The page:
Accidents are un-intentional byproducts inherent to the intentional narcissism of progress. In the scopic field they are best examined through contemporary art. According to Virilio, the accident of abstract art was that it made possible an aesthetics of the invisible — i.e., the task of post-war abstract art was to bring the invisible into the geometral space, into the visible. Virilio’s response to modern abstract art is crucial for continental aesthetics: he reveals the pollution of the visual field by the narcissism of the imaginary. Thus, the symptom or accident of postmodern capitalism is not just claustrophobia but also glaucoma: “[w]ithout knowing it, there is a restriction of the visual spectrum, and one loses laterality. […] Tele-objectivity is a glaucoma […] In the here and now, in the divine perception, and not by way of a screen, of a microscope, or the screen of a television, there is a very important element. I am surprised to what degree people are no longer able to orient themselves in life. They have lost perception of their lateral environment.” The glaucoma of postmodern capitalism: ‘eyes so that they might not see.’ Lacan was clear on this point: “In the scopic field, everything is articulated between two terms that act in an antinomic way — on the side of things, there is the gaze, that is to say, things look at me, and yet I see them. This is how one should understand those words, so strongly stressed in the Gospel, they have eyes that they might not see. That they might not see what? Precisely, that things are looking at them.” “To see,” Virilio claims, “is not to know.” Virilio teaches us that acceleration brings with it the accident of seeing but not knowing, of acting without knowing the intention or accidents inherent to one’s acts or presentations, and so on. Eyes so that they may not see: Virilio intends to remove our eyes so that we might see.
Postmodern politics as the public activity of those who do not act, postmodern aesthetics as the visibility of that which the eyes can not see — Virilio’s theory of aesthetics reveals the invisibility of visibility itself. We ought to remember the Lacanian dictum that the foreclosure of the nom-de-pere results in the return of the symptom in the real. In other words, what is rejected from the symbolic register re-appears as an imaginary guise in the real. Hubertus von Amelunxen, in an admittedly confused conversation with Virilio, has put this quite well: “Having read basically everything that you have published, I have never understood Art and Silence, because you turn the fundamental argument of modernism, to render visible, […] around [by] saying that abstraction anticipated the becoming-invisible of the world of the visible.” This is why Virilio’s work on aesthetics is better read alongside Alain Badiou (cf., his fifteen theses on art), Slavoj Žižek and Jacques Lacan, rather than Gilles Deleuze, Hannah Arendt, Jean-Francios Lyotard or Jacques Ranciere. For example, the accident of Malevich’s Black Square is fully exposed in Ad Reinhardt’s Abstract Painting: in the former, a ‘new threshold’ for painting is breached — a black square disrupts the hegemony of the figurative line. But in the latter, the accident of the ‘new threshold’ is made possible — after distancing oneself from the painting, shifting one’s eyes and perspective, one begins to see beneath the real of the black square a re-emergence of the figurative line. The accident, an accidental encounter with the things of the world through over-proximity, through the foreclosure of distance, this is the visible hidden within the invisible. As Virilio puts it, “[a]lthough the accident — the inherent potential for derailment — is intentionally much less visible than the ostensible benefits of any given development, this ‘hidden face’ deserves critical attention.” It is this hidden face that challenges the Left’s contemporary fascination with a ‘politics without politics’.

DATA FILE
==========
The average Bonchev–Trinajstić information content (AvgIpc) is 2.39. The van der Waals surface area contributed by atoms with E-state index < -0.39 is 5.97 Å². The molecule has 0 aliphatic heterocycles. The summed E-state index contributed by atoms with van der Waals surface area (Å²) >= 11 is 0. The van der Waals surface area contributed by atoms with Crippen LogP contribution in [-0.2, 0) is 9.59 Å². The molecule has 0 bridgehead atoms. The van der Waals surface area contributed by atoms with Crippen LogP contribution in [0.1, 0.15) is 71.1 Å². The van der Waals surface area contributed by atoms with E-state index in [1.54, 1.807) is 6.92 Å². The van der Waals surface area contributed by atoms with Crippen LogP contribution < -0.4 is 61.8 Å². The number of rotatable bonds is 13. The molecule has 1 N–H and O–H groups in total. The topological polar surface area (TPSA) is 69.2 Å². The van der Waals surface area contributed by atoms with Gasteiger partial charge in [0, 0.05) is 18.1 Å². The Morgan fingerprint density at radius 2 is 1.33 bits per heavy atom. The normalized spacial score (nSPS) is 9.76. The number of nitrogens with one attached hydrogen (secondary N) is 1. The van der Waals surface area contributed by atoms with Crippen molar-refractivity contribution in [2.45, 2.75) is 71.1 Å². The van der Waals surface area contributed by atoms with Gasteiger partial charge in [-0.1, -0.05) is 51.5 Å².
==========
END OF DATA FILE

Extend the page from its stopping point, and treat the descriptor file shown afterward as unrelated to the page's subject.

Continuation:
Postmodern politics, after Virilio, must overcome the problem of the ‘wall of language’, for it is also the problem of the culture industry, as Virilo writes: “We do not debate in the same manner if we are in a lifeboat, an amphitheatre, or a classroom. You see already the modification of the debate for tele-vision, with the quickness of the exchanges. This disrupts the contents between the presenter and the so well-named, his ‘guest’. I call this type of debate ‘ping-pong’. ‘You have five seconds to respond.’ ‘ping-pong.’ […] When I go on television, I hate it. […] I do not want to play ‘ping-pong’.” Growing up I’ve become familiar with the best way to practice for ping-pong tournaments: one takes the table and folds one side of it up so that it is against a wall. The ‘other’ player becomes the wall itself. The ball bounces from the player’s paddle toward the wall and bounces back to the player in an inverted form. Perhaps it is time to stop practicing our politics the way we practice for a ping-pong tournament.
Grey Ecology is an essential read for those looking to diagnose the accident of contemporary politics. It is also of interest to those dissatisfied with the current democratic turn in the aestheticization of politics and the politicization of aesthetics. The book proves that there is the possibility for a ‘Lacanian’ Virilio as well as an ‘Virilio inspired’ Lacanianism. Virilio’s advice is to look Medusa in the eye, face our fears, and traverse the fantasy of postmodern politics: “We must start at the end and head towards the beginning, because the end is here. The finitude of all art and the world is here. Finitude is in front of us, and we must start from the end, not in order to cry, ‘Oh, it’s horrible.’ No, we must do this in order to confront the end and be able to go beyond it. I don’t know where this will lead, by the way.”
 Walter Benjamin. Berlin Childhood Around 1900. (Cambridge: Harvard University Press, 2006), 99.
 Ibid, 100.
 Virilio, Paul. The Administration of Fear, Intervention Series. (Los Angeles, CA: Semiotext(e), 2012) 10-11.
 Virilio, Paul. Grey Ecology, University of Disaster Series. (New York: Atropos Press, 2010), 34.
 Virilio, 33.
 Ibid, 92.
 Ibid, 58.
 Ibid, 58.
 Ibid, 81.
 Ibid, 56.
 Jacques Lacan. The Four Fundamental Concepts of Psychoanalysis, Ed., J.A. Miller. Trans., A. Sheridan. (New York: Norton, 1988), 109.
 Virilio, 79.
 Ibid, 57.
 Ibid, 136.
 cf., Jodi Dean. “Politics without Politics,” Paralax, 15, no. (3) (2009): 20-36.
 Virilio, 65.
 Ibid, 72.